Diabetes – What is Diabetes?
Diabetes is a terribly debilitating disease that is affecting millions of people each year. It happens when your body isn’t producing enough insulin or it can’t use the insulin it does have effectively.
Diet, exercise and medication can help prevent or delay the progression of the disease. It’s important to be aware of symptoms to know what’s wrong and seek treatment.
What is diabetes?
Diabetes is an ongoing (long-lasting) health issue that affects the way your body transforms food into energy. It occurs when your pancreas stops making enough insulin or doesn’t utilize it as well as it should.
Insulin is the hormone that aids your body absorb and use glucose, also referred to as sugar. Type 2 diabetics aren’t producing enough insulin or their bodies cannot use it in a proper way.
The blood sugar levels rise over time in both kinds of diabetes. This can cause issues with the eyes, feet, and kidneys. It could also cause damage to arteries in your heart and brain.
Type 1 diabetes
Type 1 diabetes is caused by an autoimmune reaction, which means that your immune system attacks pancreatic cells that produce insulin and destroys them. This process can last for many months or even years and eventually lead to the complete absence of insulin.
Type 1 diabetics must take insulin each day. They must also monitor their blood sugar levels and adjust their insulin, food and activity levels to maintain their blood sugar within the healthy range.
Type 2 diabetes
If you have type 2 diabetes, your body does not make insulin as it should. Insulin is a hormone which helps your cells to remove blood sugar (glucose) out of your blood and into your cells so that it can be used for energy.
People suffering from type 2 diabetes must treat their condition with a healthy diet and regular exercise. They might also need to take medications to manage their blood sugar levels.
Women with diabetes are more likely to experience symptoms
Diabetes is a chronic illness that affects people of all races and ethnic groups age, genders, and ages. Women are at greater risk than males.
Women with diabetes are more likely to suffer from complications, such as heart disease (the most common complication associated with diabetes), and vision loss.
One early warning sign of women suffering from diabetes is a higher thirst and increased urinary frequency, also known as polydipsia. This is because diabetes can cause excess sugar to build up in your bloodstream and kidneys can’t eliminate it.
Men with symptoms of diabetes
Diabetes is a disease in which cells are unable use glucose (blood sugar) for energy. This is usually because the pancreas ceases to produce enough insulin.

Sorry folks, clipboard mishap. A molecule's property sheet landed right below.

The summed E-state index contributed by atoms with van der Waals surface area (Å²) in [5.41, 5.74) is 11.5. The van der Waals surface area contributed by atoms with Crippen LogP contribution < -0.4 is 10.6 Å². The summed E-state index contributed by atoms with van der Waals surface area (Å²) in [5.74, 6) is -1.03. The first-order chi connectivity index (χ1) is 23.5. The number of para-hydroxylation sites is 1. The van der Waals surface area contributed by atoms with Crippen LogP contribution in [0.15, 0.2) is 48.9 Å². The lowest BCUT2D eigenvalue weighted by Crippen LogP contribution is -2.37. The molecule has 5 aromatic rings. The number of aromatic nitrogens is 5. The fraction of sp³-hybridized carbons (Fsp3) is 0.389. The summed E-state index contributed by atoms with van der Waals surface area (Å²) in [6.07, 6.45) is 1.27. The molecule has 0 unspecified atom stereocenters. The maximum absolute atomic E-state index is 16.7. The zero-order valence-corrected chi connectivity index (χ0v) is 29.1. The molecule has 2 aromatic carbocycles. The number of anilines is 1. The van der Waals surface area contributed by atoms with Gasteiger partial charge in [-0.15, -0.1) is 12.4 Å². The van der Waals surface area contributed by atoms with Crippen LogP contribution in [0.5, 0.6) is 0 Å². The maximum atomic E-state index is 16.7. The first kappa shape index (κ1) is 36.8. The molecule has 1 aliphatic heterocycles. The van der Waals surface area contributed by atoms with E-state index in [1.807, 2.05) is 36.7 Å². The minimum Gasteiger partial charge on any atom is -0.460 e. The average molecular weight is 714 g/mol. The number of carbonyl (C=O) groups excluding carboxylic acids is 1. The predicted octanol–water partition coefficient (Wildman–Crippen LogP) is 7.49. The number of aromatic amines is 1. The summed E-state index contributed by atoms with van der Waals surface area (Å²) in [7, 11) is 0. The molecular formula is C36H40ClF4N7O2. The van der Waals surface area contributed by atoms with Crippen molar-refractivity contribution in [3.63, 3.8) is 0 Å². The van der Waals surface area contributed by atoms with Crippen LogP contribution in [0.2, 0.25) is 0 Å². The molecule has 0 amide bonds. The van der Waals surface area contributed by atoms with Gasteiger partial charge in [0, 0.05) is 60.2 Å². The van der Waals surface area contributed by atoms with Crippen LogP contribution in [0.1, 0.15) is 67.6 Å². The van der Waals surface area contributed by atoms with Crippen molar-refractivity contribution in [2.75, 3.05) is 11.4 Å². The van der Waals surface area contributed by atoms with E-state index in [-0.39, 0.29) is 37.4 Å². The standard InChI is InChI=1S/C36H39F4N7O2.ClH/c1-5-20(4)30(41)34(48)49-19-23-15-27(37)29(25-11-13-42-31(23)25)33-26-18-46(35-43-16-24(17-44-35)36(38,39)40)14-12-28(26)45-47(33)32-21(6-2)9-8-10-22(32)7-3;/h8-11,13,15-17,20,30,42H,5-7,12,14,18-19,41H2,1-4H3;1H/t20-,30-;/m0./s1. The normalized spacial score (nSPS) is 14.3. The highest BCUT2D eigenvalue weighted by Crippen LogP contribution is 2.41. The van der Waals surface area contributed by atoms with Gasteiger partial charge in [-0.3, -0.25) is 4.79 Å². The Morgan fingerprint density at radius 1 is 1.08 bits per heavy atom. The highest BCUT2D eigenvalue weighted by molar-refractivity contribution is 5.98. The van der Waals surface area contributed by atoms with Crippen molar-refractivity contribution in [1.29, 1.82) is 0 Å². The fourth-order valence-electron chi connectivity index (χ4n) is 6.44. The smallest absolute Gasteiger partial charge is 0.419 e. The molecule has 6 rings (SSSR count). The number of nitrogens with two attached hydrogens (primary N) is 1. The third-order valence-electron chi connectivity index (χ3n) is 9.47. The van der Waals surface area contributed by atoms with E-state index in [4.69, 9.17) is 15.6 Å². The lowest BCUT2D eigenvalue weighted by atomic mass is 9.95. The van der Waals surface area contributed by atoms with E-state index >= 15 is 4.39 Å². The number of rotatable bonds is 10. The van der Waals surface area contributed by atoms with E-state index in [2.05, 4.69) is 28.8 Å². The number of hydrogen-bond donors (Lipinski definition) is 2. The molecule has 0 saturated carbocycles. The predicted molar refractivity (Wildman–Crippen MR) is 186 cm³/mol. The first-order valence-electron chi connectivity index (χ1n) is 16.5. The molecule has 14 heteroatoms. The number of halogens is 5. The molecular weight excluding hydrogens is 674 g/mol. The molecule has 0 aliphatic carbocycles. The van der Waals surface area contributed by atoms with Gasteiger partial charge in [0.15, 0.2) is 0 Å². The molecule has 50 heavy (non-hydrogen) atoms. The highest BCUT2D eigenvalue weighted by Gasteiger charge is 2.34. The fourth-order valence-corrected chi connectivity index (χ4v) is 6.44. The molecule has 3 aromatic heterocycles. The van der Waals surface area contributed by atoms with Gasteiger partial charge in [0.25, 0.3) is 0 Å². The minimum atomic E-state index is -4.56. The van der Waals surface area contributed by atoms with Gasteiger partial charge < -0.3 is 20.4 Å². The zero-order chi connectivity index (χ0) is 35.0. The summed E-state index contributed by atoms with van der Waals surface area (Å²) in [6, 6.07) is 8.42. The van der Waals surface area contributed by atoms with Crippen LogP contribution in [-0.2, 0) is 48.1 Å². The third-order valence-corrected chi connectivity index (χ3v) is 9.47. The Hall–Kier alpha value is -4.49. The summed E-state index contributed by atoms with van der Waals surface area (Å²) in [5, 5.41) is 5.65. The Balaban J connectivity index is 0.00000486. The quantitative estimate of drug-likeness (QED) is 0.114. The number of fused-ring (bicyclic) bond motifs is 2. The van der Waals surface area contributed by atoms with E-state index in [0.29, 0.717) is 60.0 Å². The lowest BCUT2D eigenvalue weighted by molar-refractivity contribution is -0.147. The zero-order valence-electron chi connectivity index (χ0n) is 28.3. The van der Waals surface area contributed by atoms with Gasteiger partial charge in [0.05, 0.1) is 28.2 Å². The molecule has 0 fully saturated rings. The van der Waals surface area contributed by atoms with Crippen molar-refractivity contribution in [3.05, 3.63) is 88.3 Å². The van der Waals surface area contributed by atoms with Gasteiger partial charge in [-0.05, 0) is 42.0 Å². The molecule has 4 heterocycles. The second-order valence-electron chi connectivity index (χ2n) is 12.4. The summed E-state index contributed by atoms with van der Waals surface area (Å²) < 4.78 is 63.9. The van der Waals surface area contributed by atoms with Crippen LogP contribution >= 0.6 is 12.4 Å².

This can lead to high blood glucose levels. The body tries to reduce these levels by flushing the excess glucose out of your bloodstream through urine.
People with diabetes are typically thirsty, and they have to drink plenty of fluids.
Men may also experience weight loss since their bodies break down muscle to make energy instead of fat. This is due to the fact that the blood sugar level stays high for extended periods of time.
The development of a healthy diabetes diet is a vital aspect of managing your condition. It can help you control blood sugar levels, reduce your weight and the risk of heart disease by reducing risk factors.
Include whole foods in your diet, such as fruits, vegetables and whole grains. Also, dairy products that are low in fat products as well as legumes, beans and beans are a good choice. It should be free of added sugars and saturated fats (unhealthy).
You might consider limiting your consumption of sweetened drinks with sugar. These drinks are usually packed with sugar, which can cause blood sugar levels to rise.
Your doctor may recommend diabetes medication to keep your blood glucose (blood sugar) levels within normal levels. These medications are typically combined with lifestyle changes like exercise and diet to help control your diabetes.
If your blood sugar levels are not being adequately controlled with one medication, you might need to take a different medication. Your doctor will guide you to choose the best medicine for your personal preferences and needs.
The latest medications, including sodium-glucose-cotransporter-2 inhibitors as well as glucagon antagonists of the peptide-1 receptors, lower blood sugar levels and are beneficial for the kidneys and cardiovascular system, as well as decreasing the risk of complications. They also aid in weight loss, and they are available in tablet and injection forms.